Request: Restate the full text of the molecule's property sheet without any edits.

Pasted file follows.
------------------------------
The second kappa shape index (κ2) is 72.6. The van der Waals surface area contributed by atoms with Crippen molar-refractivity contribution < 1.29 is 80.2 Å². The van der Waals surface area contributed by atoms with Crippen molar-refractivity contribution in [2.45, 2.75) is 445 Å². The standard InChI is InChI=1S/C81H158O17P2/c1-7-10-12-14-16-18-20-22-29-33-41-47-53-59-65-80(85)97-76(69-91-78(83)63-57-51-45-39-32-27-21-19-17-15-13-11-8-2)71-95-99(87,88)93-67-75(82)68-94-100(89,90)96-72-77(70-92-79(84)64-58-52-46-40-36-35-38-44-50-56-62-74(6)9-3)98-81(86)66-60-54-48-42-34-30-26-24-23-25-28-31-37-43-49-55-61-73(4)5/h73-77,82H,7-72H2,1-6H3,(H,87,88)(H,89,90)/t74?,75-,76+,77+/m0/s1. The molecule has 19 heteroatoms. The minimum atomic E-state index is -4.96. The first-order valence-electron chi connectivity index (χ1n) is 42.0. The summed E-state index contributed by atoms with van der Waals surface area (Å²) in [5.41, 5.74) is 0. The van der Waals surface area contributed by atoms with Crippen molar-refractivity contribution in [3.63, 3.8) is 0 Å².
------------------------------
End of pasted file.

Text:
The second kappa shape index (κ2) is 72.6. The van der Waals surface area contributed by atoms with Crippen molar-refractivity contribution < 1.29 is 80.2 Å². The van der Waals surface area contributed by atoms with Crippen molar-refractivity contribution in [2.45, 2.75) is 445 Å². The standard InChI is InChI=1S/C81H158O17P2/c1-7-10-12-14-16-18-20-22-29-33-41-47-53-59-65-80(85)97-76(69-91-78(83)63-57-51-45-39-32-27-21-19-17-15-13-11-8-2)71-95-99(87,88)93-67-75(82)68-94-100(89,90)96-72-77(70-92-79(84)64-58-52-46-40-36-35-38-44-50-56-62-74(6)9-3)98-81(86)66-60-54-48-42-34-30-26-24-23-25-28-31-37-43-49-55-61-73(4)5/h73-77,82H,7-72H2,1-6H3,(H,87,88)(H,89,90)/t74?,75-,76+,77+/m0/s1. The molecule has 19 heteroatoms. The minimum atomic E-state index is -4.96. The first-order valence-electron chi connectivity index (χ1n) is 42.0. The summed E-state index contributed by atoms with van der Waals surface area (Å²) in [5.41, 5.74) is 0. The van der Waals surface area contributed by atoms with Crippen molar-refractivity contribution in [3.63, 3.8) is 0 Å².